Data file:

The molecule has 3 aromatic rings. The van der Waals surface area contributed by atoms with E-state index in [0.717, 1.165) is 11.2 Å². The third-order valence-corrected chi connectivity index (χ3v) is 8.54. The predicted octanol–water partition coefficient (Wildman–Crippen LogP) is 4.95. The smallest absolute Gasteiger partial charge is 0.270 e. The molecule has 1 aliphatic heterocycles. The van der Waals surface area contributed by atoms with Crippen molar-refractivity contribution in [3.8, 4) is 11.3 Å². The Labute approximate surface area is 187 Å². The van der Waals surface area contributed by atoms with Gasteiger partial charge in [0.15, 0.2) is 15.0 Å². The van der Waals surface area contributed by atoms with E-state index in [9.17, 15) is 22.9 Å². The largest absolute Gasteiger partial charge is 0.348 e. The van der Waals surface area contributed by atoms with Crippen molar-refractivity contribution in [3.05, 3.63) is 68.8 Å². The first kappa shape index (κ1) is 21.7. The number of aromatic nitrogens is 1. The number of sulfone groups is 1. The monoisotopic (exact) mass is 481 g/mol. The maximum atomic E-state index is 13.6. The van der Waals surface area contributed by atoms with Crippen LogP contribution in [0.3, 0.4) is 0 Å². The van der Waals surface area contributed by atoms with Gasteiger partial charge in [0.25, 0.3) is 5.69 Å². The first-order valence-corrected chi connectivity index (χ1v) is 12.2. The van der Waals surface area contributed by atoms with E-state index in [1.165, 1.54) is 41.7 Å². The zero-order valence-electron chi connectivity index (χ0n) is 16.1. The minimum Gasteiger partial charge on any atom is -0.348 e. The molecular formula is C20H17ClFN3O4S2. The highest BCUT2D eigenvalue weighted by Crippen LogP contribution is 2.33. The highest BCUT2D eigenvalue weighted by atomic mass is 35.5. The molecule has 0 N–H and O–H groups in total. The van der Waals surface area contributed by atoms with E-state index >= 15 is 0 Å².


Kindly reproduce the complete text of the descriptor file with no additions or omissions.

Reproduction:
The molecule has 3 aromatic rings. The van der Waals surface area contributed by atoms with E-state index in [0.717, 1.165) is 11.2 Å². The third-order valence-corrected chi connectivity index (χ3v) is 8.54. The predicted octanol–water partition coefficient (Wildman–Crippen LogP) is 4.95. The smallest absolute Gasteiger partial charge is 0.270 e. The molecule has 1 aliphatic heterocycles. The van der Waals surface area contributed by atoms with Crippen molar-refractivity contribution in [3.8, 4) is 11.3 Å². The Labute approximate surface area is 187 Å². The van der Waals surface area contributed by atoms with Gasteiger partial charge in [0.15, 0.2) is 15.0 Å². The van der Waals surface area contributed by atoms with E-state index in [9.17, 15) is 22.9 Å². The largest absolute Gasteiger partial charge is 0.348 e. The van der Waals surface area contributed by atoms with Crippen molar-refractivity contribution in [3.05, 3.63) is 68.8 Å². The first kappa shape index (κ1) is 21.7. The number of aromatic nitrogens is 1. The number of sulfone groups is 1. The monoisotopic (exact) mass is 481 g/mol. The maximum atomic E-state index is 13.6. The van der Waals surface area contributed by atoms with Crippen LogP contribution in [0.3, 0.4) is 0 Å². The van der Waals surface area contributed by atoms with Gasteiger partial charge in [0.25, 0.3) is 5.69 Å². The first-order valence-corrected chi connectivity index (χ1v) is 12.2. The van der Waals surface area contributed by atoms with E-state index in [1.165, 1.54) is 41.7 Å². The zero-order valence-electron chi connectivity index (χ0n) is 16.1. The minimum Gasteiger partial charge on any atom is -0.348 e. The molecular formula is C20H17ClFN3O4S2. The highest BCUT2D eigenvalue weighted by Crippen LogP contribution is 2.33. The highest BCUT2D eigenvalue weighted by atomic mass is 35.5. The molecule has 0 N–H and O–H groups in total. The van der Waals surface area contributed by atoms with E-state index >= 15 is 0 Å².